What should I consider when keeping chickens?
Having some feathered friends in your garden who regularly lay eggs for your enjoyment – that sounds good, doesn’t it? But there are a few things to consider before raising and keeping chickens in your backyard. Whether your garden is suitable for chicken keeping or the actual costs which are involved… In this respect, we’re going to be egg-ucating you today about some advice and guidance!
What does it cost to keep chickens?
The regular running costs include feed, bedding, sand, lime, water and electricity. Depending on the breed and age of your chick and the type and quality of the feed, you should expect about £12 for five chickens/month. If your chickens also find a lot of feed in the run, you can keep the costs quite low, while high-quality organic feed costs significantly more. You can also budget stuff such as cabbage, cauliflower leaves or spinach to supplement their pellets, as hens do need a bit of greenery in their daily diet. Bedding cost approximately £15.
In addition, there are costs for the vet, which can hardly be calculated. The vaccination costs are still quite manageable, the vaccine itself is a maximum of £15. Depending on what you want to vaccinate your chickens against and whether you also deworm regularly, the costs naturally increase. With other health supplements we can calculate £60/year.
To answer simply, the maximum cost to raise chickens in your backyard will be £50/month, for a flock of 5 hens. Basically it can be said, chicks are cheaper than other pets like dogs or cats and we even receive some delicious eggs from them.
Please be aware that all prices listed here are very general estimates and can vary greatly from state to state and between cities and towns.
Besides these running costs you should definitely purchase a convenient and practical chicken coop to keep your pullets safe. You can buy a pre-made coop or you can build your own.
Something that definitely needs to be on the list is a food and water dispenser, a perch and at best some peck toys and a treat holder for the cleanest and healthiest way to feed treats to your flock.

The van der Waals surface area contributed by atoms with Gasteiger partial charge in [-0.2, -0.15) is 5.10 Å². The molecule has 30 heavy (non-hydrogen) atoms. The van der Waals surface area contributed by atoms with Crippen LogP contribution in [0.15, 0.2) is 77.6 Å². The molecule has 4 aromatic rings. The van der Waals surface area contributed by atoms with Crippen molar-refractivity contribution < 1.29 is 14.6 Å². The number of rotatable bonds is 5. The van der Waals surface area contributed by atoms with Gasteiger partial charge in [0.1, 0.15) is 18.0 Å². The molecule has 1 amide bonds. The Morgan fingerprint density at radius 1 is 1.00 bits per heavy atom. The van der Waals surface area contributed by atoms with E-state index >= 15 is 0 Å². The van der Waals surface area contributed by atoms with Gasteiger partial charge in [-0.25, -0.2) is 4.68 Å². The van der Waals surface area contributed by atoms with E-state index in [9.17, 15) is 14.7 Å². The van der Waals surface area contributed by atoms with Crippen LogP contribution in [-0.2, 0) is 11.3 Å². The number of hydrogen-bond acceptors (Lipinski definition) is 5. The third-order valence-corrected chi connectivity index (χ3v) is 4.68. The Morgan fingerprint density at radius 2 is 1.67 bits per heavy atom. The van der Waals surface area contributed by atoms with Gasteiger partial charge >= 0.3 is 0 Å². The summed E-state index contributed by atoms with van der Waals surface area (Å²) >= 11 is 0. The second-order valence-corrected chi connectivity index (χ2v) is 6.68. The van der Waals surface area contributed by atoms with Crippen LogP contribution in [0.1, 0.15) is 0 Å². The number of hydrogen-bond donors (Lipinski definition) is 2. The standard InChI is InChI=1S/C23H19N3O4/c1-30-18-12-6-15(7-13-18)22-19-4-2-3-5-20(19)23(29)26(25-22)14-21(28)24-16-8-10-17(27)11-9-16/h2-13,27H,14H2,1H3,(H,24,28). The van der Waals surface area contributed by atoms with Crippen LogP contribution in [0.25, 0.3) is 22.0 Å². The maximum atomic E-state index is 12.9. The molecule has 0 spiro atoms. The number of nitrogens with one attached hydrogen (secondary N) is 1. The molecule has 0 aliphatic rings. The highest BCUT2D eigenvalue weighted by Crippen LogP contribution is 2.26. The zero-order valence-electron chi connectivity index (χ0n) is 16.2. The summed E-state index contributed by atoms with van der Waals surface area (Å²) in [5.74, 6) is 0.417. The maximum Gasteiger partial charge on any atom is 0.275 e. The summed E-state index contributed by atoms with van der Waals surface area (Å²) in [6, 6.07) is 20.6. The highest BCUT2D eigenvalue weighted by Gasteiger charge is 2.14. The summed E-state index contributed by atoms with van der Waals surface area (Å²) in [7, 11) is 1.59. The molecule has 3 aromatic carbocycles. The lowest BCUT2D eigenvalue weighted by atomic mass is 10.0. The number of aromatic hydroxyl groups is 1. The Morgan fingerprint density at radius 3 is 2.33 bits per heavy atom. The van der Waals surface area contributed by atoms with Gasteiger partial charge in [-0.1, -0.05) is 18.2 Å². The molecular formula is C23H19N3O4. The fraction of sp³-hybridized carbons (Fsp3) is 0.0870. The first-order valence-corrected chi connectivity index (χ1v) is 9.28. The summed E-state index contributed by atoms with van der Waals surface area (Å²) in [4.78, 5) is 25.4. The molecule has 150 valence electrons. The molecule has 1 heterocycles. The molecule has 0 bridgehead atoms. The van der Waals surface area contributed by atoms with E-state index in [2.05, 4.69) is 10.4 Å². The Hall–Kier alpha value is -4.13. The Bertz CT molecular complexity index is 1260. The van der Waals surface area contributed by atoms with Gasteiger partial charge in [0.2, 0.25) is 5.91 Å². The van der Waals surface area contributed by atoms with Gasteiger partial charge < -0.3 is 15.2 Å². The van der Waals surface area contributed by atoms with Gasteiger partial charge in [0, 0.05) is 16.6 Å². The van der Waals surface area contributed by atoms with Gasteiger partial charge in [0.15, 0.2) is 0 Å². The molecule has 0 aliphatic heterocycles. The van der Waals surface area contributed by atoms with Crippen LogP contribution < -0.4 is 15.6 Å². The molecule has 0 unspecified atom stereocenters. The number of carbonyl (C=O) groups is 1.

And don’t forget the costs of chickens themselves. These costs depend on the breed and their age. A good starter flock usually consists of 4 to 5 birds aged 16 to 24 weeks. If you’re up for a special breed or pedigree chickens, the prices might be more expensive. The chicken costs may vary between £3 and £12 per chick.
Please visit our guide ‘How Much Do Chickens Cost?’ for specific information:
What is the workload and do I have enough time to keep chickens?
The daily workload depends on the size and age of your flock, and how well you pre-planned. It’s a matter of course that newly hatched or baby chicks might need much more of your time than adults. For finding out which chicken age is more suitable for you, please refer to our previous blog: ‘Chicken keeping for beginners: adult chickens or baby chicks?’ (insert the link).
Generally you can say, the more chickens you have, the more work there is to do – but also the more eggs that will make you and your family happy each morning! However, keeping chickens in a small flock with around 6 animals is much easier than keeping a dog. You will need to feed your flock and change their water daily, and give them all a quick daily health check. Moreover, you should let your chickens out of their coop at least once a day, either on a free-range basis or in an enclosure, which will ensure to keep them safe from predators.
Another important factor you should keep in mind is your working hours. If your work starts in the early morning or in the late evening, it’s difficult to manage letting your chickens out of the coop and back inside again. However, this doesn’t necessarily imply that you are not able to keep chickens at all. For this, it’s a good alternative to purchase an Automatic Chicken Coop Door, which can completely open and close automatically, even when you’re not there!.
With an effort of approximately 10-15 minutes workload per day, you will be able to take the essential actions to keep happy and healthy chickens (plus any extra play and cuddle time you choose!).